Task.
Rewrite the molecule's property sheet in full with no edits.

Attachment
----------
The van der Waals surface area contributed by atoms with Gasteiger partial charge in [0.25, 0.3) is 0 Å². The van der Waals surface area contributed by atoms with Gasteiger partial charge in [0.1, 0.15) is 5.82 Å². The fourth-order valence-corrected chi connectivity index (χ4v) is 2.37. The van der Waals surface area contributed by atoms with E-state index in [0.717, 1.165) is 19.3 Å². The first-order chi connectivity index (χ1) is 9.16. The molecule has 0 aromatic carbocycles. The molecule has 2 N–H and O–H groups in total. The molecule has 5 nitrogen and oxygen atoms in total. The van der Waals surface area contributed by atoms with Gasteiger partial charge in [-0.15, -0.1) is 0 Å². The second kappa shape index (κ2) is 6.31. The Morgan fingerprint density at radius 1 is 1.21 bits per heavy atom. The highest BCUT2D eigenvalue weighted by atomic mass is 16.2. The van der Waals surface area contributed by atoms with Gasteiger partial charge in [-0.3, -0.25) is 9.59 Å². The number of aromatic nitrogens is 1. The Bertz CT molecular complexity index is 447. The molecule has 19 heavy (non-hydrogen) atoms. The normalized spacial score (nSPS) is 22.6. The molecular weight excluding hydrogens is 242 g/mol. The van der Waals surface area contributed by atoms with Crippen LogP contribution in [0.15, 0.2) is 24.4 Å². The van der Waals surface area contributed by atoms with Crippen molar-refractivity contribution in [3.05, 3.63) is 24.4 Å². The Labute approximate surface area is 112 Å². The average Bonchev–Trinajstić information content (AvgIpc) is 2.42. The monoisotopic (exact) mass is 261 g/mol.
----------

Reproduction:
The van der Waals surface area contributed by atoms with Gasteiger partial charge in [0.25, 0.3) is 0 Å². The van der Waals surface area contributed by atoms with Gasteiger partial charge in [0.1, 0.15) is 5.82 Å². The fourth-order valence-corrected chi connectivity index (χ4v) is 2.37. The van der Waals surface area contributed by atoms with E-state index in [0.717, 1.165) is 19.3 Å². The first-order chi connectivity index (χ1) is 9.16. The molecule has 0 aromatic carbocycles. The molecule has 2 N–H and O–H groups in total. The molecule has 5 nitrogen and oxygen atoms in total. The van der Waals surface area contributed by atoms with Gasteiger partial charge in [-0.15, -0.1) is 0 Å². The second kappa shape index (κ2) is 6.31. The Morgan fingerprint density at radius 1 is 1.21 bits per heavy atom. The highest BCUT2D eigenvalue weighted by atomic mass is 16.2. The van der Waals surface area contributed by atoms with Gasteiger partial charge in [-0.3, -0.25) is 9.59 Å². The number of aromatic nitrogens is 1. The Bertz CT molecular complexity index is 447. The molecule has 19 heavy (non-hydrogen) atoms. The normalized spacial score (nSPS) is 22.6. The molecular weight excluding hydrogens is 242 g/mol. The van der Waals surface area contributed by atoms with Crippen LogP contribution in [0.15, 0.2) is 24.4 Å². The van der Waals surface area contributed by atoms with Crippen molar-refractivity contribution in [3.05, 3.63) is 24.4 Å². The Labute approximate surface area is 112 Å². The average Bonchev–Trinajstić information content (AvgIpc) is 2.42. The monoisotopic (exact) mass is 261 g/mol.